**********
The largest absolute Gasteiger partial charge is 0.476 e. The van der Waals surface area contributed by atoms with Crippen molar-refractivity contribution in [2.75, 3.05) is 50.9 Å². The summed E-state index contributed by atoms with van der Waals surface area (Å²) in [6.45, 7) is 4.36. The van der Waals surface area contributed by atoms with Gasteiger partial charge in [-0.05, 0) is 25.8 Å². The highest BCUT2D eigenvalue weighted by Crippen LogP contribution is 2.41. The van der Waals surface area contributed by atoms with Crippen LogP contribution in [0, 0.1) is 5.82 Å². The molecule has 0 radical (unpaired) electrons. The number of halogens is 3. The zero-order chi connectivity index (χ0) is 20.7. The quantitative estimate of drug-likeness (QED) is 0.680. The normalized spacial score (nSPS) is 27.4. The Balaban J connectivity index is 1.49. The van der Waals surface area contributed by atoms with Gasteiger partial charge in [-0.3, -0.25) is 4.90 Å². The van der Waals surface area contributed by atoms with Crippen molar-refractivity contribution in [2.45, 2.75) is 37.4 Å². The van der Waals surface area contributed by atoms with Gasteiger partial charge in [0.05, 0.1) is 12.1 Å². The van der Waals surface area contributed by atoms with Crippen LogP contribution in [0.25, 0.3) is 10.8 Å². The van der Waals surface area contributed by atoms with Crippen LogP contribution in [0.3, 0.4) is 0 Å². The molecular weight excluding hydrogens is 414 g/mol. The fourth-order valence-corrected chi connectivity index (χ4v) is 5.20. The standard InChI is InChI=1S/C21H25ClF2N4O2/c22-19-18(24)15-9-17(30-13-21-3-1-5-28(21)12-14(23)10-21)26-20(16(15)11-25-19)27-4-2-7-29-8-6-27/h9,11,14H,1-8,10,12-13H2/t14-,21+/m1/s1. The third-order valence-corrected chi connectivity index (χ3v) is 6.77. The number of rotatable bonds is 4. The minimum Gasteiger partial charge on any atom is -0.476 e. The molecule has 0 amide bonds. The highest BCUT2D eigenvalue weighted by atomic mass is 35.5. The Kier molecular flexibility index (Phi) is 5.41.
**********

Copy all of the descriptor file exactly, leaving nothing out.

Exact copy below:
The largest absolute Gasteiger partial charge is 0.476 e. The van der Waals surface area contributed by atoms with Crippen molar-refractivity contribution in [2.75, 3.05) is 50.9 Å². The summed E-state index contributed by atoms with van der Waals surface area (Å²) in [6.45, 7) is 4.36. The van der Waals surface area contributed by atoms with Gasteiger partial charge in [-0.05, 0) is 25.8 Å². The highest BCUT2D eigenvalue weighted by Crippen LogP contribution is 2.41. The van der Waals surface area contributed by atoms with Crippen LogP contribution in [0, 0.1) is 5.82 Å². The molecule has 0 radical (unpaired) electrons. The number of halogens is 3. The zero-order chi connectivity index (χ0) is 20.7. The quantitative estimate of drug-likeness (QED) is 0.680. The normalized spacial score (nSPS) is 27.4. The Balaban J connectivity index is 1.49. The van der Waals surface area contributed by atoms with Gasteiger partial charge in [-0.3, -0.25) is 4.90 Å². The van der Waals surface area contributed by atoms with Crippen molar-refractivity contribution in [2.45, 2.75) is 37.4 Å². The van der Waals surface area contributed by atoms with Gasteiger partial charge in [0.05, 0.1) is 12.1 Å². The van der Waals surface area contributed by atoms with Crippen LogP contribution in [0.25, 0.3) is 10.8 Å². The van der Waals surface area contributed by atoms with Crippen LogP contribution in [0.3, 0.4) is 0 Å². The molecular weight excluding hydrogens is 414 g/mol. The fourth-order valence-corrected chi connectivity index (χ4v) is 5.20. The standard InChI is InChI=1S/C21H25ClF2N4O2/c22-19-18(24)15-9-17(30-13-21-3-1-5-28(21)12-14(23)10-21)26-20(16(15)11-25-19)27-4-2-7-29-8-6-27/h9,11,14H,1-8,10,12-13H2/t14-,21+/m1/s1. The third-order valence-corrected chi connectivity index (χ3v) is 6.77. The number of rotatable bonds is 4. The minimum Gasteiger partial charge on any atom is -0.476 e. The molecule has 0 amide bonds. The highest BCUT2D eigenvalue weighted by atomic mass is 35.5. The Kier molecular flexibility index (Phi) is 5.41.